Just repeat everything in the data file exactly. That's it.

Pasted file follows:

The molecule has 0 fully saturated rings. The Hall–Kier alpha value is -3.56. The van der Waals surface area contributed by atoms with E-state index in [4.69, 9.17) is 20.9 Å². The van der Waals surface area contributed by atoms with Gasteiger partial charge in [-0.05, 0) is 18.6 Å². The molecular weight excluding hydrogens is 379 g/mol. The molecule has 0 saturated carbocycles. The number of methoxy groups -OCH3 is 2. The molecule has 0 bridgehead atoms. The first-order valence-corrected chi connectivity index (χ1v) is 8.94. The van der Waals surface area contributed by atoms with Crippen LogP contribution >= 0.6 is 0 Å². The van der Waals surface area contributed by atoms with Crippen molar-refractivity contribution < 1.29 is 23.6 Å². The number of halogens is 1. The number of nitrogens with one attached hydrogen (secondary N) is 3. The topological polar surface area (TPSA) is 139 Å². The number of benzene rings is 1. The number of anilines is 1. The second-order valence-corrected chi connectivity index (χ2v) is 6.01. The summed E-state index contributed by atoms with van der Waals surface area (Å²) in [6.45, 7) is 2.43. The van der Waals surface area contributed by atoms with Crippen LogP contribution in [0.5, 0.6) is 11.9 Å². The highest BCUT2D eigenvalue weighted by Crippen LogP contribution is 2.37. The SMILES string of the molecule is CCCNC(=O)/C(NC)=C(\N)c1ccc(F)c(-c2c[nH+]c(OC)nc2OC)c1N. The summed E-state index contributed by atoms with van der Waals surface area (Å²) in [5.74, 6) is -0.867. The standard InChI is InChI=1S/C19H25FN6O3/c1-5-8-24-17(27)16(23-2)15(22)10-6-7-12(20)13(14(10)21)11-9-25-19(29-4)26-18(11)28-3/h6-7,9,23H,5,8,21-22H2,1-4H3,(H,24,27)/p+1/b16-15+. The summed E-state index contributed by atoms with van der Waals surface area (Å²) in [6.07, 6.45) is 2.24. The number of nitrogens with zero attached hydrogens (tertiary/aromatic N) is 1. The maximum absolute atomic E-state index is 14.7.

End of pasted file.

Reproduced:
The molecule has 0 fully saturated rings. The Hall–Kier alpha value is -3.56. The van der Waals surface area contributed by atoms with E-state index in [4.69, 9.17) is 20.9 Å². The van der Waals surface area contributed by atoms with Gasteiger partial charge in [-0.05, 0) is 18.6 Å². The molecular weight excluding hydrogens is 379 g/mol. The molecule has 0 saturated carbocycles. The number of methoxy groups -OCH3 is 2. The molecule has 0 bridgehead atoms. The first-order valence-corrected chi connectivity index (χ1v) is 8.94. The van der Waals surface area contributed by atoms with Crippen LogP contribution >= 0.6 is 0 Å². The van der Waals surface area contributed by atoms with Crippen molar-refractivity contribution < 1.29 is 23.6 Å². The number of halogens is 1. The number of nitrogens with one attached hydrogen (secondary N) is 3. The topological polar surface area (TPSA) is 139 Å². The number of benzene rings is 1. The number of anilines is 1. The second-order valence-corrected chi connectivity index (χ2v) is 6.01. The summed E-state index contributed by atoms with van der Waals surface area (Å²) in [6.45, 7) is 2.43. The van der Waals surface area contributed by atoms with Crippen LogP contribution in [0.5, 0.6) is 11.9 Å². The highest BCUT2D eigenvalue weighted by Crippen LogP contribution is 2.37. The SMILES string of the molecule is CCCNC(=O)/C(NC)=C(\N)c1ccc(F)c(-c2c[nH+]c(OC)nc2OC)c1N. The summed E-state index contributed by atoms with van der Waals surface area (Å²) in [5.74, 6) is -0.867. The standard InChI is InChI=1S/C19H25FN6O3/c1-5-8-24-17(27)16(23-2)15(22)10-6-7-12(20)13(14(10)21)11-9-25-19(29-4)26-18(11)28-3/h6-7,9,23H,5,8,21-22H2,1-4H3,(H,24,27)/p+1/b16-15+. The summed E-state index contributed by atoms with van der Waals surface area (Å²) in [6.07, 6.45) is 2.24. The number of nitrogens with zero attached hydrogens (tertiary/aromatic N) is 1. The maximum absolute atomic E-state index is 14.7.